Do you regularly need to correct the time on your PC? The answer is probably “Yes!”. This is because computers have very poor time-keeping hardware. Often, the system clock in a regular PC can drift by minutes each day. However, help is at hand. It is very easy to synchronise the time on your Microsoft Windows computer with one of the most accurate clocks in the world. This article describes how to configure your Windows system to synchronise it’s internal system time with an Internet based ‘atomic time’ reference.
PC’s utilise an internal hardware real-time clock to maintain time. Generally, this hardware clock circuit utilises very low-cost components. This results in poor time-keeping performance. It is not unusual for a computer to loose minutes each day. There are hardware solutions available, which can improve timekeeping, such as more precision crystal oscillators. However, modifying PC’s at board level is not an option for most users. Additionally, accurate time-keeping hardware can be prohibitively expensive. Ideally, a software solution to maintain accurate time is required. This is where the Network Time Protocol (NTP) comes in.
NTP is one of the oldest Internet protocols still in regular use today. Dr David Mills of the University of Dellaware invented it over 25 years ago. He recognised the need to synchronise time critical processes across the Internet. The Network Time Protocol allows client computers to synchronise to an accurate time reference over the Internet. NTP uses the UDP (User Datagram Protocol) over IP (Internet Protocol) to request time from an accurate time reference. It then waits for and accepts a response from the server before updating it’s internal system time with the supplied reference time.
There are many NTP Servers residing on the Internet. Government or educational institutions generally maintain them. A NTP server obtains highly accurate time from an external time reference such as GPS or Radio and maintains this time internally. It then distributes the precise time to network time clients.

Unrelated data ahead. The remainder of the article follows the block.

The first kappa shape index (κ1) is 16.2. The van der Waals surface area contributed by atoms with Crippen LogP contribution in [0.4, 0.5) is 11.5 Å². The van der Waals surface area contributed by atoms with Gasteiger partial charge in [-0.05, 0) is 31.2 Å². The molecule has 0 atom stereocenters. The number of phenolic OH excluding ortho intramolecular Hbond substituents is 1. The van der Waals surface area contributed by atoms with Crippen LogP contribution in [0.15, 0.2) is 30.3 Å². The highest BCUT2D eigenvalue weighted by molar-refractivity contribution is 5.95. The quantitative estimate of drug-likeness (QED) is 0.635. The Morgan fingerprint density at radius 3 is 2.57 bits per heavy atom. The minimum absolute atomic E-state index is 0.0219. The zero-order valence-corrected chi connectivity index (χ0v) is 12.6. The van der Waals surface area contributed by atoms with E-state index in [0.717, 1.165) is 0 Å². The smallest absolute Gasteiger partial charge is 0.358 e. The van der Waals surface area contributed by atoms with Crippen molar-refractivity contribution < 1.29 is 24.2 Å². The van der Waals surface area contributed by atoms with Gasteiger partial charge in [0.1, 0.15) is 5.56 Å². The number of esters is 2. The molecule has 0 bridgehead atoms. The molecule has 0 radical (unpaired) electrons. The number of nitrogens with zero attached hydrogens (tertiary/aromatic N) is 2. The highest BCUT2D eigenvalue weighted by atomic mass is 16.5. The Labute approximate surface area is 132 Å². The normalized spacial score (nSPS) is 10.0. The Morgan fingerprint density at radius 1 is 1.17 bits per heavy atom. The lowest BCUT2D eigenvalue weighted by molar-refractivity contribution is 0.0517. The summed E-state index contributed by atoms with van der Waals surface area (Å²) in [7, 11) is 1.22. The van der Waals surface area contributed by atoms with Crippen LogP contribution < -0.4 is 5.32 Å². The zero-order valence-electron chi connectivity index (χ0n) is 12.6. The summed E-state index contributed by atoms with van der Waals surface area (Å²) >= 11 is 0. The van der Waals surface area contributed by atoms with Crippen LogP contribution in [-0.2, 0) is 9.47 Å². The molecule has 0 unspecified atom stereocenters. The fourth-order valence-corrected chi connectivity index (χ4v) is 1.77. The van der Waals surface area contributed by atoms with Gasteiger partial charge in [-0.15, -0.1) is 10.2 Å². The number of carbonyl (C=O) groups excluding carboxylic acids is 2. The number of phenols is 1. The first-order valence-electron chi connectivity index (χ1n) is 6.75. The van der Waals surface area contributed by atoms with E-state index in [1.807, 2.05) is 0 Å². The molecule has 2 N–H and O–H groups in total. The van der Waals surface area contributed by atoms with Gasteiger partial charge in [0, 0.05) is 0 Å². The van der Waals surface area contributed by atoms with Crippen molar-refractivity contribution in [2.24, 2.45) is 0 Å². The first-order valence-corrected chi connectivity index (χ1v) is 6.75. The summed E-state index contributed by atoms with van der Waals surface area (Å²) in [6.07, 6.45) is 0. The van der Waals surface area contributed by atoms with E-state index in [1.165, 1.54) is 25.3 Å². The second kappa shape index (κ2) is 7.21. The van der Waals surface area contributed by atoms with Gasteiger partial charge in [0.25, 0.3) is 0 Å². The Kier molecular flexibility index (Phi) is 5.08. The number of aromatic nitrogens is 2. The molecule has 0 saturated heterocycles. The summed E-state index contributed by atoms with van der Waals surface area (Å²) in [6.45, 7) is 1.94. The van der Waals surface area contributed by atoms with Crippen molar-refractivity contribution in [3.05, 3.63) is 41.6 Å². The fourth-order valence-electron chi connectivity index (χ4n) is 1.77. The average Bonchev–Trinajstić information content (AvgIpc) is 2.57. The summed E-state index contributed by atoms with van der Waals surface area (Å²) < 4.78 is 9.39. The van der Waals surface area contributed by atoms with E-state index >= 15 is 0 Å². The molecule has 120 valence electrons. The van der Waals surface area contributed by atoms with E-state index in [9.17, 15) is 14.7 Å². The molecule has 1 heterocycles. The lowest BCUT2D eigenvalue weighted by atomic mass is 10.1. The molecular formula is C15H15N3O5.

The latest Microsoft Windows operating systems, such as XP and Vista, incorporate a SNTP (Simple Network Time Protocol) client. This client can easily be used to synchronise to an Internet or locally based NTP server. The client is configured from the time and date properties applet in the control panel, or by double clicking on the time in the system tray. One of the time properties tabs is labelled ‘Internet time’. On this tab is a field called “Server” which accepts either the IP address or domain name of a NTP time server. Click the “Update Now” button and Windows will attempt to synchronise with the selected time reference. Ensure that the “Automatically Synchronise with an Internet Time Source” option is ticked and Windows will periodically update time from the reference automatically, thus keeping your system clock accurate.
If synchronisation fails then ensure that the supplied IP address or domain name of the NTP server is correct. Alternatively, it may be your firewall that is preventing communication with the time server. NTP operates on UDP port 123, so you must ensure that this port is left open on your firewall. The Windows firewall can be accessed from the Control Panel. To open NTP port 123, open the Windows Security Centre and select ‘Manage Security Settings for Windows Firewall’. From the Windows Firewall applet select the ‘Exceptions’ tab. Click ‘Add Port’ to add an exception to the firewall. Enter a name for the exception, such as ‘NTP port’, and port number ‘123’ and check UDP. Click OK to accept the settings. If you have a separate combined firewall and ADSL router, you may need to refer to your manufacturers documentation to find out how to open a port on the firewall.
To conclude, most computers keep extremely poor time. For many applications that rely on accurate time stamps, this can be entirely unacceptable. However, by utilising the Network Time Protocol, everyone can ensure that their computers system time is kept in sync with the most accurate clock in the world!
Please visit TimeTools website for more information and articles on NTP servers, network time synchronisation and time server solutions.